Paul Parillo A Loss of Innocence*

The most potent literary theme that still haunts my life is that of losing one’s innocence. It’s the single vestige of a life that slowly slips from your fingers until what’s left is uncertainty and, well, reality. Recalling instances such as the boys from “Neverland” refusing to grow up or most famously, Holden Caulfield tearing up at the sad reality his younger sister will eventually succumb to – these, as well as many more, represent the telling signs that exist in every generation. As I’m certain that most people recognize these generally implicit attitudes, the main reason for my explicitness has to do with a recent news story.

 

Kevin Clash, the 20 year voice veteran of Sesame Street’s Elmo, has recently resigned due to allegations regarding an underage sexual encounter. Though the charges were eventually dismissed due to proof of legal consent, the trusted voice behind the most popular children’s educational program felt it would be inappropriate to continue on. 

 

I couldn’t help but imagine myself watching Sesame Street as a kid, laughing at Super Grover, grumbling at Oscar and imitating The Count, but not until now did my imagination venture to the dark world not scene on screen. We were never supposed to see the person behind the curtain; their existence was predicated on the barrier given to us by the television program itself. The boundary was respected mutually by both parties to ensure the audience could always bathe in the surrealist and escapist quality of the creative medium.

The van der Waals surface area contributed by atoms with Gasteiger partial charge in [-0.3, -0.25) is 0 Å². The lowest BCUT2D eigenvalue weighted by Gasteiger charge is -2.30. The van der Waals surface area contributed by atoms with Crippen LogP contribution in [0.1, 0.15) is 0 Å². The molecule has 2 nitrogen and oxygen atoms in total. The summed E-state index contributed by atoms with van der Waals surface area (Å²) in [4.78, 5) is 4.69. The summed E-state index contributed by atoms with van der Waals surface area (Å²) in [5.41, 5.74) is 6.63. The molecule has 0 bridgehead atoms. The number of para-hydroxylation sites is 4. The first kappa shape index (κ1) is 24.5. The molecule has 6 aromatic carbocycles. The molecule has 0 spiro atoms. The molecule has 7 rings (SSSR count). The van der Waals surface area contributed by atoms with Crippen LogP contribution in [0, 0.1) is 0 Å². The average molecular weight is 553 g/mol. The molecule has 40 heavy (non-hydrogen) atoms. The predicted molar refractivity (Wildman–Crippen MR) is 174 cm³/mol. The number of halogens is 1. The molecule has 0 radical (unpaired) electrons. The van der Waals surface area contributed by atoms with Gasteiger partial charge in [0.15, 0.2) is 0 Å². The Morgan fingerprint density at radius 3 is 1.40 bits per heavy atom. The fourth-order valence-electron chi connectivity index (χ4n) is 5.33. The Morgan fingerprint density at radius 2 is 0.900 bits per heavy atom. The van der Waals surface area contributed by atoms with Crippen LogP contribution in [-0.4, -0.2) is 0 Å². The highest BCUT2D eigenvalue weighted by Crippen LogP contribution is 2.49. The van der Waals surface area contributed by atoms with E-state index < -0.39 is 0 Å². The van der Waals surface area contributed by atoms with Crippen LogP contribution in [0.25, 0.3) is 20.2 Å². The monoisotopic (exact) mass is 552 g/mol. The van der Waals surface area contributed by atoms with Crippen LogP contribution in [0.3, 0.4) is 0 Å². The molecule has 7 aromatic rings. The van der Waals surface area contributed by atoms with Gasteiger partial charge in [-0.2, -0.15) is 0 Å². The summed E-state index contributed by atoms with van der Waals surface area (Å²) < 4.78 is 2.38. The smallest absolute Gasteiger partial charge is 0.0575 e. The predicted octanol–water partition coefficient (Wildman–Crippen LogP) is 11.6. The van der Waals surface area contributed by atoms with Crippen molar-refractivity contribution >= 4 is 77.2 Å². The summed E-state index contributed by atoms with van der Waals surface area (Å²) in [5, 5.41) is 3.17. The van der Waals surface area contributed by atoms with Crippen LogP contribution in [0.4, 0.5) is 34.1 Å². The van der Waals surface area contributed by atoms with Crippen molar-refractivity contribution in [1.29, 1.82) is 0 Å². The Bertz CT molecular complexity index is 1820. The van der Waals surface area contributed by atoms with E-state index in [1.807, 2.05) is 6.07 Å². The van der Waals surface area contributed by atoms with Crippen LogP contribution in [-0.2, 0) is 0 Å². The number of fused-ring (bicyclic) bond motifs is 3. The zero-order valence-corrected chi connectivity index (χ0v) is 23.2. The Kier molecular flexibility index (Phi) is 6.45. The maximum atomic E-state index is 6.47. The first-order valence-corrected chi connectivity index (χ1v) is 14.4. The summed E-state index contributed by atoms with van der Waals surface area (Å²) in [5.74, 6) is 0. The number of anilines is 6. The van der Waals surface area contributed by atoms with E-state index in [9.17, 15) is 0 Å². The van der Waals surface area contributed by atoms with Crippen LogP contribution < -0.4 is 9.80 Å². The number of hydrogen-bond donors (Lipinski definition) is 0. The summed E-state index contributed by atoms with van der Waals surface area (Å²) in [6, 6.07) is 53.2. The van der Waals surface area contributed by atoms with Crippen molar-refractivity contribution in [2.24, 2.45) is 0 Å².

The moment someone finds out Santa Claus isn’t real, the experience isn’t necessarily a painful one – it’s a bit confusing, coupled with a frightful open-mindedness that begins to challenge the rest of life’s more convenient qualities. A loss of innocence carries with it a resentment unparalleled; Elmo doesn’t exist anymore; Santa Claus, the tooth fairy – all have equally been put to rest by a crushing reality. Yet, as every salient moment passes by, we begin to forget why we loved those childhood things so much, and the barrier that existed to keep us safe has become nothing more than a bastardized memory of something that’s impossible to love forever.

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